THE FISH are dropping like flies.
Ah, my poor Prince. These are his pets. Last summer there were a dozen in our little
pond, a few weeks ago we counted eight, now there are just three. He is in mourning,
listlessly lifting rocks to see if one or another is just hiding, sighing as he fidgets with the filter. It is very sad.
This is despite his protective, if extremely unattractive, maneuvers. There’s the green milk carton with the little holes the fish can dart into if threatened. There’s a rock on top to hold it down. The pond itself is usually topped with a screen door anchored with more rocks.
A pond is supposed to be an attractive garden spot, isn’t it? A place to sit beside with your jug of wine and contemplate nature—not to sit imagining life in a gulag.
These are not expensive specimens; feeder fish, they’re called. They’re not even given the dubiously grander title of Goldfish, though most are gold, and they are definitely fish. They are usually purchased as treats for your anaconda, not as prized pond denizens.
When the pond was first planted in the garden, we installed koi. They were perky and fat, and then fatter, then pffft. Talk about heartbreak. Koi are expensive!
This being years ago, I walk my fingers around the Internet to get current koi pricing
which will be more than we paid, but figure in inflation and you’ll get the idea.
I find, at Koi.com , a 2-year-old, 22-inch-long G Mako Kohaku. This is a silvery specimen with a wide, squiggly orange ribbon running from tail to head. When anything is said to be “boarding in Japan,” you know you’re in for sticker shock. One fish, $10,000. Slightly more reasonable, a Tancho Sanke with an orange circle on its forehead resembling the Japanese flag. The 29½-inch-long fish is $8,400. If I wished to do the math it would be . . . something per inch, wouldn’t it?
These are not like the fish we bought. Not only because one of them would take up most of the pond.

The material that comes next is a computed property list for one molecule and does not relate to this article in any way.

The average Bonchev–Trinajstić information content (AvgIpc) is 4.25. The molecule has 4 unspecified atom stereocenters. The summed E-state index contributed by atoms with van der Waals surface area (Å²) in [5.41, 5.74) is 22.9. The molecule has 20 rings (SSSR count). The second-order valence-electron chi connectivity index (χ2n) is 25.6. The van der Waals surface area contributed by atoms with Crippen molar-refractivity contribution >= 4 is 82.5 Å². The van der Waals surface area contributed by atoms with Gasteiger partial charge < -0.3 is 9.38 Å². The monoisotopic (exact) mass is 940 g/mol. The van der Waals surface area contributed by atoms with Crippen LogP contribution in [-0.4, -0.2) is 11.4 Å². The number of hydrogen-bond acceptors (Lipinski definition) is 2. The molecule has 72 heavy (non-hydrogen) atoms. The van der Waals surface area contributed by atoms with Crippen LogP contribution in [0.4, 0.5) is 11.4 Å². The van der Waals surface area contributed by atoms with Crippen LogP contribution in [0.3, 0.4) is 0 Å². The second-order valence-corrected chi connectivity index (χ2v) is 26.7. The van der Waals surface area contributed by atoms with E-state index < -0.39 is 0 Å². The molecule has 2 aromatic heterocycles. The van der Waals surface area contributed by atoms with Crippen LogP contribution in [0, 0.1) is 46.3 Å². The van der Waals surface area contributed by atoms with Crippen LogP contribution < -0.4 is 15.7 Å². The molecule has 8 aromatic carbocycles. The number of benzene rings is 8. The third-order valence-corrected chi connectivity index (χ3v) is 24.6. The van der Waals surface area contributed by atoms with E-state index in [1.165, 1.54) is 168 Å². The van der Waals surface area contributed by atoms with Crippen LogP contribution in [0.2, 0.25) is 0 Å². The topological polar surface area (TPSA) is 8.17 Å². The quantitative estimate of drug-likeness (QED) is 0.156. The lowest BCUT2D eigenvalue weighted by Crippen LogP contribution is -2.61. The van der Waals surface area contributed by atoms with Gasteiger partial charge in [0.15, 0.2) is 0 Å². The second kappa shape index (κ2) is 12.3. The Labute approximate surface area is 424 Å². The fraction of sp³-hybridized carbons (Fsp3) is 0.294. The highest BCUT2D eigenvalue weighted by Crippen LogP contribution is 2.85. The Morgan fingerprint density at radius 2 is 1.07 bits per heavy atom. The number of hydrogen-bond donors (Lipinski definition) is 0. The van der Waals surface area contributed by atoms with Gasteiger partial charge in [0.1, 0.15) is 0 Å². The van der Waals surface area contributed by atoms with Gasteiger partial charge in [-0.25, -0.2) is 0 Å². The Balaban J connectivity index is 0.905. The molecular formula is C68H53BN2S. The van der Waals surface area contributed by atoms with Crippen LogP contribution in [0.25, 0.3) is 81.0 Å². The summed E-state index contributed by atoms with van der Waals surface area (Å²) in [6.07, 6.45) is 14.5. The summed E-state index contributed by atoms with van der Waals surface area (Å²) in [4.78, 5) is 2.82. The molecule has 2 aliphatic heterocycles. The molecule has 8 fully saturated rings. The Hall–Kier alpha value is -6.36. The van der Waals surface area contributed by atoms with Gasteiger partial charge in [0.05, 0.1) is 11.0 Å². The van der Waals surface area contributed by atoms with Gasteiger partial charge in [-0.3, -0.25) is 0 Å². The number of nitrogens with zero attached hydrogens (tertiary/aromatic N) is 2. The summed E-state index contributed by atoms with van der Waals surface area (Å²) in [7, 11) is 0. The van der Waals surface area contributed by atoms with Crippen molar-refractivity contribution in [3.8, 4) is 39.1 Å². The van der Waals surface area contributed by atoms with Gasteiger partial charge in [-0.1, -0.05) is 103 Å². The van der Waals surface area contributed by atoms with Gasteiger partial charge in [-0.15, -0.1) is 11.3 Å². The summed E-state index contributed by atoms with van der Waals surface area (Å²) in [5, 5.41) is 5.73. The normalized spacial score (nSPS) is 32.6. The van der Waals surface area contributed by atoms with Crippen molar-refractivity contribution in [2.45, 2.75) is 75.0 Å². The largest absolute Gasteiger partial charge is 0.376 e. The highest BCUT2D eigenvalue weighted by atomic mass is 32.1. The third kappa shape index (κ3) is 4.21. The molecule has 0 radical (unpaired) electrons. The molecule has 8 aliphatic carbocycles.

More like it is a $140 quintet of five- to six-inch Blue Ridge Koi offered on Amazon. Live arrival is guaranteed and shipping is, of course, free with that handy Amazon
membership. Still, that’s a hefty tab for raccoon food, as it is Rocky that we suspect is
nibbling the fish.
An interesting (to me) aside is that several in the photo of these Blue Ridge fish have
stripes and dots that are quite similar to those on their pricy Japanese cousins. In fact,
suspiciously similar in appearance to our feeder fish, which were 12 for a buck last
year at Petco. Maybe they’re $1.10 this year, big deal.
The British edition of Country Living magazine currently has a lovely article on ponds, from splashy affairs for your manor house to “pocket ponds,” the size of a “washing-up bowl” that encourage newts and frogs and damselflies to frolic among your irises and such.
In our case that would be the mosquitos and raccoons.
Perhaps it is unfair to blame the raccoon, but I know it’s not mosquitos. Whatever it is, this killer hunts with stealth by night. The fish are apparently gobbled whole. There are no little fishy bits floating about, just one goes missing, then another.
There are no screams.
LittleBird “Stephanie Gardens” reports here weekly about life in her busy backyard.